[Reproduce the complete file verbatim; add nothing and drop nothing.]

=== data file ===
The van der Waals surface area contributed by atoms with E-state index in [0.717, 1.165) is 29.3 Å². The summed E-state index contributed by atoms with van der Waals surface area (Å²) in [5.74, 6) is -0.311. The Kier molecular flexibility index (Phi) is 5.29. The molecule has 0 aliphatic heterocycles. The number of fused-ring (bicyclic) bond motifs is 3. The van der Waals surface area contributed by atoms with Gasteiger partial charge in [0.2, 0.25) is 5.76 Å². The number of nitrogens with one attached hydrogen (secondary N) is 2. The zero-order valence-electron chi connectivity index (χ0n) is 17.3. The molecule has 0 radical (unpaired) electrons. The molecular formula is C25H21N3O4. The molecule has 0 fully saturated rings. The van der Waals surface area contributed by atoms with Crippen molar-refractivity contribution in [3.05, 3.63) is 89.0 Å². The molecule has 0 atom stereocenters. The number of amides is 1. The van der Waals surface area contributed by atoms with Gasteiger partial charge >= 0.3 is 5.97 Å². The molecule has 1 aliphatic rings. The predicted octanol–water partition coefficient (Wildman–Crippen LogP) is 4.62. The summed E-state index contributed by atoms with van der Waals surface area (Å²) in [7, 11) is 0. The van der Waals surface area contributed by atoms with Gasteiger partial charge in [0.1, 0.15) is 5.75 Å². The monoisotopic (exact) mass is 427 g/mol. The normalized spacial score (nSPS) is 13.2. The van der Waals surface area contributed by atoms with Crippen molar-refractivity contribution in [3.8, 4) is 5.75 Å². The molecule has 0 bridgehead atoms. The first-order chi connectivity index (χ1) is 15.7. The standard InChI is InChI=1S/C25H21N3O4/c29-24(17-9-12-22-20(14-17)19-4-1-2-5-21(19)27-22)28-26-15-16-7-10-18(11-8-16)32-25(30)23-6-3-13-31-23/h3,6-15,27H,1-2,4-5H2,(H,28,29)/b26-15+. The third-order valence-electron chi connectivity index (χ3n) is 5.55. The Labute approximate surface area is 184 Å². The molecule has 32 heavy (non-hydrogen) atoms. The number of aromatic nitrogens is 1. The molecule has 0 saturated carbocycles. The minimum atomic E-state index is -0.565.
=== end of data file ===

The van der Waals surface area contributed by atoms with E-state index in [0.717, 1.165) is 29.3 Å². The summed E-state index contributed by atoms with van der Waals surface area (Å²) in [5.74, 6) is -0.311. The Kier molecular flexibility index (Phi) is 5.29. The molecule has 0 aliphatic heterocycles. The number of fused-ring (bicyclic) bond motifs is 3. The van der Waals surface area contributed by atoms with Gasteiger partial charge in [0.2, 0.25) is 5.76 Å². The number of nitrogens with one attached hydrogen (secondary N) is 2. The zero-order valence-electron chi connectivity index (χ0n) is 17.3. The molecule has 0 radical (unpaired) electrons. The molecular formula is C25H21N3O4. The molecule has 0 fully saturated rings. The van der Waals surface area contributed by atoms with Crippen molar-refractivity contribution in [3.05, 3.63) is 89.0 Å². The molecule has 0 atom stereocenters. The number of amides is 1. The van der Waals surface area contributed by atoms with Gasteiger partial charge >= 0.3 is 5.97 Å². The molecule has 1 aliphatic rings. The predicted octanol–water partition coefficient (Wildman–Crippen LogP) is 4.62. The summed E-state index contributed by atoms with van der Waals surface area (Å²) in [7, 11) is 0. The van der Waals surface area contributed by atoms with Gasteiger partial charge in [0.1, 0.15) is 5.75 Å². The monoisotopic (exact) mass is 427 g/mol. The normalized spacial score (nSPS) is 13.2. The van der Waals surface area contributed by atoms with Crippen molar-refractivity contribution in [3.8, 4) is 5.75 Å². The molecule has 0 bridgehead atoms. The first-order chi connectivity index (χ1) is 15.7. The standard InChI is InChI=1S/C25H21N3O4/c29-24(17-9-12-22-20(14-17)19-4-1-2-5-21(19)27-22)28-26-15-16-7-10-18(11-8-16)32-25(30)23-6-3-13-31-23/h3,6-15,27H,1-2,4-5H2,(H,28,29)/b26-15+. The third-order valence-electron chi connectivity index (χ3n) is 5.55. The Labute approximate surface area is 184 Å². The molecule has 32 heavy (non-hydrogen) atoms. The number of aromatic nitrogens is 1. The molecule has 0 saturated carbocycles. The minimum atomic E-state index is -0.565.